A Supreme Court Bench has ruled that if there is no allegation of criminal conspiracy to commit any of the offences included in the Schedule of Prevention of Money Laundering Act (PMLA), 2002, a person could not be prosecuted under the PMLA by simply invoking Section 120-B of the IPC.
ON Wednesday, the Supreme Court ruled that the offence under Section120B (conspiracy to commit an offence) under the Indian Penal Code (IPC) would become a scheduled offence under thePrevention of Money Laundering Act (PMLA), 2002 only if the conspiracy alleged is of committing an offence which is included in the Schedule to the PMLA.
A Bench comprising Justices Abhay S. Oka and Pankaj Mithal passed a ruling to this effect while quashing a complaint filed by the ED against the petitioner.
The Bench was ruling on a Karnataka High Court judgment refusing to quash a complaint filed by the Enforcement Directorate (ED) against the petitioner Pavana Dibbur.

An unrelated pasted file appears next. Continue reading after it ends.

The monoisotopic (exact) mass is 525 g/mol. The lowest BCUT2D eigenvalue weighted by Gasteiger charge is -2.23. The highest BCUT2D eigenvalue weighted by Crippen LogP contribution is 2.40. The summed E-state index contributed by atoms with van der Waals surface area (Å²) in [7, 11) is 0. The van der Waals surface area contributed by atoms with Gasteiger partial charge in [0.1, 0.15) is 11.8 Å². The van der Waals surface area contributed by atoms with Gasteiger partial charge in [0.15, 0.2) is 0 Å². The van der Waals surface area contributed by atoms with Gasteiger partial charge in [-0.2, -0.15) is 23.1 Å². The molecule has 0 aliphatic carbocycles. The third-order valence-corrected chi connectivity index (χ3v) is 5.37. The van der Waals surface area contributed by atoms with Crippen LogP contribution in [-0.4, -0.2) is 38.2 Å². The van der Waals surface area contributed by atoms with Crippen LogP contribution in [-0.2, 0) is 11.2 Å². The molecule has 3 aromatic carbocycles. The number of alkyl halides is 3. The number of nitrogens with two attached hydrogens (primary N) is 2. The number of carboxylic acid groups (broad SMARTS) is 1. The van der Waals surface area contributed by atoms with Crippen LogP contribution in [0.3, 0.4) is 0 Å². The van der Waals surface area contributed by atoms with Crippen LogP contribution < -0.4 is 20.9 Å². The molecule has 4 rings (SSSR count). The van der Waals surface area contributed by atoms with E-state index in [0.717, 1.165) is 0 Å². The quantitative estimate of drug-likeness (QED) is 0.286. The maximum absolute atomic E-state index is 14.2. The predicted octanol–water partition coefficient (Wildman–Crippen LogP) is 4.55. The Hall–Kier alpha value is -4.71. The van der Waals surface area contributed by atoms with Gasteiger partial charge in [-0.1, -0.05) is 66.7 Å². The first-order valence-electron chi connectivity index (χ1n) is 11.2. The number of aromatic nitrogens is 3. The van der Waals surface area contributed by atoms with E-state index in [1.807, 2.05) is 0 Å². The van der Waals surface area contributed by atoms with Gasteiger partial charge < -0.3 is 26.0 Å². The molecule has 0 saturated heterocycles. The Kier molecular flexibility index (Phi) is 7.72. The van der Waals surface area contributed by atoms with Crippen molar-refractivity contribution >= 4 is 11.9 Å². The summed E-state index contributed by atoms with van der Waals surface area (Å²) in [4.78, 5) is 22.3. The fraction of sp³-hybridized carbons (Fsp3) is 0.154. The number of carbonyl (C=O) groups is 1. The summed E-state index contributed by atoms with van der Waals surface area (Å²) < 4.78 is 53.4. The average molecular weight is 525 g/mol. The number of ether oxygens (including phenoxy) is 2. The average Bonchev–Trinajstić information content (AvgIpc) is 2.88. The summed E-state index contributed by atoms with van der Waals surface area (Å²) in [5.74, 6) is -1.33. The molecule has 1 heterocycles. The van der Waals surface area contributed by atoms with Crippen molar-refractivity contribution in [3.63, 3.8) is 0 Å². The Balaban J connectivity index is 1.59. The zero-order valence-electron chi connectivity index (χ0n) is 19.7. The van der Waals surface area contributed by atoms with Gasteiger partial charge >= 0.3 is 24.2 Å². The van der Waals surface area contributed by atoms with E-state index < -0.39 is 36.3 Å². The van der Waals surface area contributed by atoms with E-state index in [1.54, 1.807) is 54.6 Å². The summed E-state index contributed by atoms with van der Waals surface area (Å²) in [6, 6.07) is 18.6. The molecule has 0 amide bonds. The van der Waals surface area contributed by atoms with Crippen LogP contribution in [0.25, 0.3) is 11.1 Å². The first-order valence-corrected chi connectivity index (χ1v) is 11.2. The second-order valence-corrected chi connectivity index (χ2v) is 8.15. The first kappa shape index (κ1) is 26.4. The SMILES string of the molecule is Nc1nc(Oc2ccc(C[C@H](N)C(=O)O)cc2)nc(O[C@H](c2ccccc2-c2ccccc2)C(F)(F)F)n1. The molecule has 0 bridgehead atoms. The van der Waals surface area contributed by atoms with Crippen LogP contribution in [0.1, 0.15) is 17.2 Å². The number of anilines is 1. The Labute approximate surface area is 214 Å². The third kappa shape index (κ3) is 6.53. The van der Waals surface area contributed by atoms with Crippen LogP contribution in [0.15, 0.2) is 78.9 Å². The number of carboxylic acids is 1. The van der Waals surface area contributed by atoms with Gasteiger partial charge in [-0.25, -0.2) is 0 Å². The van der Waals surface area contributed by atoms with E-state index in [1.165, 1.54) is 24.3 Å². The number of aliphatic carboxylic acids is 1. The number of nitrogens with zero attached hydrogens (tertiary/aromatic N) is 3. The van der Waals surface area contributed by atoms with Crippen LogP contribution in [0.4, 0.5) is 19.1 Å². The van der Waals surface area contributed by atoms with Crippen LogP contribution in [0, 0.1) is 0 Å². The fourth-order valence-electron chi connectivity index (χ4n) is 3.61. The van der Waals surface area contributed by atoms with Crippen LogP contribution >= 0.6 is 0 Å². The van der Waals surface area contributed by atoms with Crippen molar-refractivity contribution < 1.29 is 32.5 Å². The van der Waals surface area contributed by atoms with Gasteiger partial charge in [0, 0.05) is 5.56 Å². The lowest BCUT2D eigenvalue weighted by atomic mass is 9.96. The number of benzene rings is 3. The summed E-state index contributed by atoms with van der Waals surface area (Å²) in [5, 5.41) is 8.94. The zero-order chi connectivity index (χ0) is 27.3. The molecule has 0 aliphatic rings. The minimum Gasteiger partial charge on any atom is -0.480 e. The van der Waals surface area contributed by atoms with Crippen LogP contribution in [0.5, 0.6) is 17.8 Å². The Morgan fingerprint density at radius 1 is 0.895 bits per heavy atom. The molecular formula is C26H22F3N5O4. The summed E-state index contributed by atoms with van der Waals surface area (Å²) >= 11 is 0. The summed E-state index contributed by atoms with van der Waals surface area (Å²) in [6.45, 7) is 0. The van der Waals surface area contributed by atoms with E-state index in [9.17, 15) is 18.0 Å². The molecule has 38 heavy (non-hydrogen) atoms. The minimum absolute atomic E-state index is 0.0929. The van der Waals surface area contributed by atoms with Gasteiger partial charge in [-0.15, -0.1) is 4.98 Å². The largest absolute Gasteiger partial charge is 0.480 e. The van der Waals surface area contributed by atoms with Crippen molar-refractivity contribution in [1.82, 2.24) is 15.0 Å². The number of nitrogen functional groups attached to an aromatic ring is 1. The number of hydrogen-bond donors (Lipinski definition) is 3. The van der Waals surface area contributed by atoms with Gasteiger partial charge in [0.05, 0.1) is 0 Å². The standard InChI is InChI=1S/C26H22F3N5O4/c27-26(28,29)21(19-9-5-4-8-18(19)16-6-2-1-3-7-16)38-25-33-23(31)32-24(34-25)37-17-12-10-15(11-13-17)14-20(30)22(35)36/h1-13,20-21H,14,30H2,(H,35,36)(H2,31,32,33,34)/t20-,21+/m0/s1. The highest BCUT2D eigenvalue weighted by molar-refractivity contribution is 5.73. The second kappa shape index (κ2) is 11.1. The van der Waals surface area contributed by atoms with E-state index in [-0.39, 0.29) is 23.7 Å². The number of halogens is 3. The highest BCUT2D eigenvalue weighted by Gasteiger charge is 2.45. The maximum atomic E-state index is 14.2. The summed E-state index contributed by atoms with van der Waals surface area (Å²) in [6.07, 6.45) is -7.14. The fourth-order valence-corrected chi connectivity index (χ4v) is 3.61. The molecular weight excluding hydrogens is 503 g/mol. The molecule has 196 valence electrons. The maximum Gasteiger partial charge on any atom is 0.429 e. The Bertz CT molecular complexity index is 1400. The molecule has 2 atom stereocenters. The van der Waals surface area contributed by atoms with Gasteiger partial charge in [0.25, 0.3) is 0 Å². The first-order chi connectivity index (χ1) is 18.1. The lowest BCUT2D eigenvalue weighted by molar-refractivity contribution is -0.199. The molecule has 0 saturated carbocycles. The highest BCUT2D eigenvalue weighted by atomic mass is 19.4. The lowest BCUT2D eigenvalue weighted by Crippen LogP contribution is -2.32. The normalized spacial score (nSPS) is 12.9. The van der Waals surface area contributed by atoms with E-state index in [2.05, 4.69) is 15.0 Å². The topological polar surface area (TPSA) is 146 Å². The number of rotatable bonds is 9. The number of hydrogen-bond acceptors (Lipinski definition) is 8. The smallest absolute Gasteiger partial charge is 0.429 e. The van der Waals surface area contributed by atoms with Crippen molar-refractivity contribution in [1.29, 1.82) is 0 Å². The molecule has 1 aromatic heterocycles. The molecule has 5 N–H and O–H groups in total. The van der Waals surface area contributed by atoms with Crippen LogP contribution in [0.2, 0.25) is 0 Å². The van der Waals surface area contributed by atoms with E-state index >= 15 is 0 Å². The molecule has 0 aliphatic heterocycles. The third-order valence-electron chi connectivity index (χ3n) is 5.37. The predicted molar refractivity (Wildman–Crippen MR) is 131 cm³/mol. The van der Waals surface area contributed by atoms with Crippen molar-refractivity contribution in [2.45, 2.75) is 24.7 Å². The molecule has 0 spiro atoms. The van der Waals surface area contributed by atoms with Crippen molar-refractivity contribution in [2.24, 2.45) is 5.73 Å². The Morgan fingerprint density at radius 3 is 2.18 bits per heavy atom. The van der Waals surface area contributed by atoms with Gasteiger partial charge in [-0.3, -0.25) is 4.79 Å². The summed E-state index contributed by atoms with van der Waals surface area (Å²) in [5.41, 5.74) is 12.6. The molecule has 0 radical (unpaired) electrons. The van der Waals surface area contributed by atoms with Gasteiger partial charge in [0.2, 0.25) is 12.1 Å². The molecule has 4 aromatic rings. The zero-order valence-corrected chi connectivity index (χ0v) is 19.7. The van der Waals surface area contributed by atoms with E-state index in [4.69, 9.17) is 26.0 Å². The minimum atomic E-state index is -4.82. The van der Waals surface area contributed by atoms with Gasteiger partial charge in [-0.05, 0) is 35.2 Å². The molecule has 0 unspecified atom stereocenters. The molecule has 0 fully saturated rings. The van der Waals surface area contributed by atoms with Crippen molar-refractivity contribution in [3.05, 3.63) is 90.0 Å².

The Bench ruled that in the chargesheets filed in the alleged scheduled offences, there was no allegation of the commission of criminal conspiracy to commit any of the offences included in the Schedule and, thus, the petitioner could not be prosecuted under the PMLA by simply invoking Section 120-B of the IPC.
The allegation against the petitioner in the complaint filed under the second proviso of Section45(1) of the PMLA was that she had entered into a conspiracy with accused no. 1, Madhukar Angur, by getting executed nominal sale deeds in respect of the two properties in her name for the benefit of accused no. 1.
The allegation of the ED was that the petitioner facilitated accused no.1 to use her bank accounts to siphon off university funds, thereby assisting the accused no.1 in the activity connected with the proceeds of crime.